It’s an unfortunate situation. I think the UUA was–and is–naive to believe we can *educate* people away from what Eduardo Bonilla-Silva (whom Eklof mischaracterizes shamelessly) calls “color blind racism.” Mind you, I don’t know a better way. But as we’re seeing, some folks will put in the effort–and endure the discomfort. But other folks will respond in precisely the manner we’re seeing. :-(

    If anyone wants to read my entire review in one place, simply message my “Thoughts from a Gentle Atheist” page on Facebook and I’ll send you a PDF. I don’t pretend it’s without flaw, my annoyance started to show early. Nor is it a complete analysis. But it is a representative sampling, and the most in-depth look I’m aware of.

    The book requires critical reading. Just saying “I like it because I agree with it” (or “I hate it because I disagree with it”) misses what’s actually going on in it. All said and done, I can only characterize it as monumentally inept or deliberately deceitful–possibly both. And irresponsible, both in the manner of its roll-out (gotta give Ekloff credit, he’s media-savvy) and its content.

  9. Thanks, Dennis. I found your family systems perspective is helpful. If we think of a family with a shameful family secret — the elephant in the room that everyone knows is there but no one likes to talk about openly — then we would expect various kinds of rationalizing behavior to emerge in that family system. Similarly, if congregation functions like a family system, then in a congregation where there is a shameful secret such as racism, we would expect to find various kinds of rationalizing behavior that help to avoid talking openly and directly about that shameful secret. Although I am less convinced that we can validly apply family systems theory to Unitarian Universalism as a whole (i.e., all congregations, individuals, and organizations), family systems theory should work very well when applied to the subset of Unitarian Universalism that includes staff and lay leaders of the UUA and affiliated groups such as the UUMA as well as individuals such as “GA junkies,” bloggers and other providers of social media content, etc.; in my limited experience, individuals within this subset of Unitarian Universalism do tend to have enough personal connections to function as a family system.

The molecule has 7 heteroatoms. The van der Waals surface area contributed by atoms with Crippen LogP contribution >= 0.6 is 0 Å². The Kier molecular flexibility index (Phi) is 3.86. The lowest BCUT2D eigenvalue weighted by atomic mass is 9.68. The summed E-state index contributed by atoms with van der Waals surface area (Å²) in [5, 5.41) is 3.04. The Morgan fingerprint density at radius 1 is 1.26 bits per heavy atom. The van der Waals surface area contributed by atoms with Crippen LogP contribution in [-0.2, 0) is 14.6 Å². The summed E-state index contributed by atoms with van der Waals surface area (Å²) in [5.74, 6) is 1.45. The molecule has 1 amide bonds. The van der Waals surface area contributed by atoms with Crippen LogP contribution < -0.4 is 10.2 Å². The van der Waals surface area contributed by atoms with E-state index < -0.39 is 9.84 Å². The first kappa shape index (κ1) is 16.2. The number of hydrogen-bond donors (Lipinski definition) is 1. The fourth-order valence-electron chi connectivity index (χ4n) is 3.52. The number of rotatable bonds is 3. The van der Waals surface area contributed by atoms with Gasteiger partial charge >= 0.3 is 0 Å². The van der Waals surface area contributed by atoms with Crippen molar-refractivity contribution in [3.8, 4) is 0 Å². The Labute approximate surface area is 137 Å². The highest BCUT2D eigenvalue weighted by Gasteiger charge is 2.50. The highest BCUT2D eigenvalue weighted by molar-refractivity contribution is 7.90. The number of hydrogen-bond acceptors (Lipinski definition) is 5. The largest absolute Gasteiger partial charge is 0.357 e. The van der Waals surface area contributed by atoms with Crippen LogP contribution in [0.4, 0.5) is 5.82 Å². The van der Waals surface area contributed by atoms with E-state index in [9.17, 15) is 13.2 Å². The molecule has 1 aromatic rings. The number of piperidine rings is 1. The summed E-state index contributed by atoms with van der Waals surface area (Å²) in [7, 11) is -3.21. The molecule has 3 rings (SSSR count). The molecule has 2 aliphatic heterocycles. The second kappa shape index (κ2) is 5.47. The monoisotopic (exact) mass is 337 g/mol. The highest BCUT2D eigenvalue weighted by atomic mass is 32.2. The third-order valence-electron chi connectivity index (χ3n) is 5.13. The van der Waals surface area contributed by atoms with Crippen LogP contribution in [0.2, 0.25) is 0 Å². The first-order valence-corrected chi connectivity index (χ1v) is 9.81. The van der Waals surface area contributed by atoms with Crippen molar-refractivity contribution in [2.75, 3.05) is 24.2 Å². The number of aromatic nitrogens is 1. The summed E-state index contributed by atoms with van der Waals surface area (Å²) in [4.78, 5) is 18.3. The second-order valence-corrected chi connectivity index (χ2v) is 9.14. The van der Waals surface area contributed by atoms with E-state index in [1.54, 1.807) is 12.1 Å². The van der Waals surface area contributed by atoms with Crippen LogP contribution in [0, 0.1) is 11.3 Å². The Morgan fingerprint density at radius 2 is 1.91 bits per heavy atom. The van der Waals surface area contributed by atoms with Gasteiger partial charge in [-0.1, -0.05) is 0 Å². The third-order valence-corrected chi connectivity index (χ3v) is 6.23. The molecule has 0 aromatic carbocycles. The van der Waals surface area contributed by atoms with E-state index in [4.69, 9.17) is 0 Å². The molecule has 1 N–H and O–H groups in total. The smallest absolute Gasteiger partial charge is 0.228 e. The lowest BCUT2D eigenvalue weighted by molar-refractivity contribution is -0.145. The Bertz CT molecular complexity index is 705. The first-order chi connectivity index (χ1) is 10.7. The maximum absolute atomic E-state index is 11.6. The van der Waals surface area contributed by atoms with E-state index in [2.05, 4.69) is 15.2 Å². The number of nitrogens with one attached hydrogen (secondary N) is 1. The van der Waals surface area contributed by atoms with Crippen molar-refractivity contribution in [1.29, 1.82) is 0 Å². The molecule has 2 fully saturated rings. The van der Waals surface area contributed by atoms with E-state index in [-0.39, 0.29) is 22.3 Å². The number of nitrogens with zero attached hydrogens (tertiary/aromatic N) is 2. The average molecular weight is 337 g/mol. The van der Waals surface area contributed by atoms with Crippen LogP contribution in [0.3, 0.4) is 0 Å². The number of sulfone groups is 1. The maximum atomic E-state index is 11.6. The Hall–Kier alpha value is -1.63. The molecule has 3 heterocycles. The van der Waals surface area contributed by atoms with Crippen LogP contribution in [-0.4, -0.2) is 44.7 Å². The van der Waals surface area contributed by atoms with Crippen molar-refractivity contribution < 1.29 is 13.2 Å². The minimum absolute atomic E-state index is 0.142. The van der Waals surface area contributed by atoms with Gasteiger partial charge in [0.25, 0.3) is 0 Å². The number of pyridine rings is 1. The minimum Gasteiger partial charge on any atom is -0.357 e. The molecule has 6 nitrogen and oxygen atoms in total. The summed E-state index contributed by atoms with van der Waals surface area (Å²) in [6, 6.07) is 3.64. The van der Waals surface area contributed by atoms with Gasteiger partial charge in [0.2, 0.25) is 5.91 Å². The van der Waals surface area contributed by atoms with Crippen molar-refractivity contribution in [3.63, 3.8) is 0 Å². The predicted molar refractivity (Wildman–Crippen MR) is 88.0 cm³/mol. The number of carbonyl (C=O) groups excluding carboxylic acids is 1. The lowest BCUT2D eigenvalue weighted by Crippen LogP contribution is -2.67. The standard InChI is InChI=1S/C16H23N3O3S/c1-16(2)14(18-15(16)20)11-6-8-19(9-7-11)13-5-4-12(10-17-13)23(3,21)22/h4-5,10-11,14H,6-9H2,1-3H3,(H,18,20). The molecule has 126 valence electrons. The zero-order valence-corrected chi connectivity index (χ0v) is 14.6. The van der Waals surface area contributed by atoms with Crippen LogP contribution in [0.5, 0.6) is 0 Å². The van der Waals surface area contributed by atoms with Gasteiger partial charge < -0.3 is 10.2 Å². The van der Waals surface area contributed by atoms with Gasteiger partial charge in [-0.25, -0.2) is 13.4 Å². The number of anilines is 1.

Having said that, it may be that the controversy and relentless social media criticism of Eklof serve to cast him in the role of the identified patient. From a family systems perspective, casting an individual in the role of identified patient would tend to buttress the dysfunction within the family system. A family systems therapist might suggest, instead, that we Unitarian Universalists might wish to try moving towards self-differentiation. Dennis, from having met you years ago I’ll bet you know more about self-differentiation than I do, but other readers of this blog might find the short essay on GoodTherapy.org helpful; it reads in part:

    “There are two aspects to self-differentiation: intrapsychic differentiation and interpersonal differentiation. Intrapsychic differentiation is when we can tell apart our thoughts from our emotions. In other words, it’s self-awareness. On the other hand, interpersonal differentiation is when we can distinguish our experience from the experience of people we are connected to. Both aspects of self-differentiation are important, as they empower us to be aware of our current state and the influence of different interactions and environments on our state so we can take action.”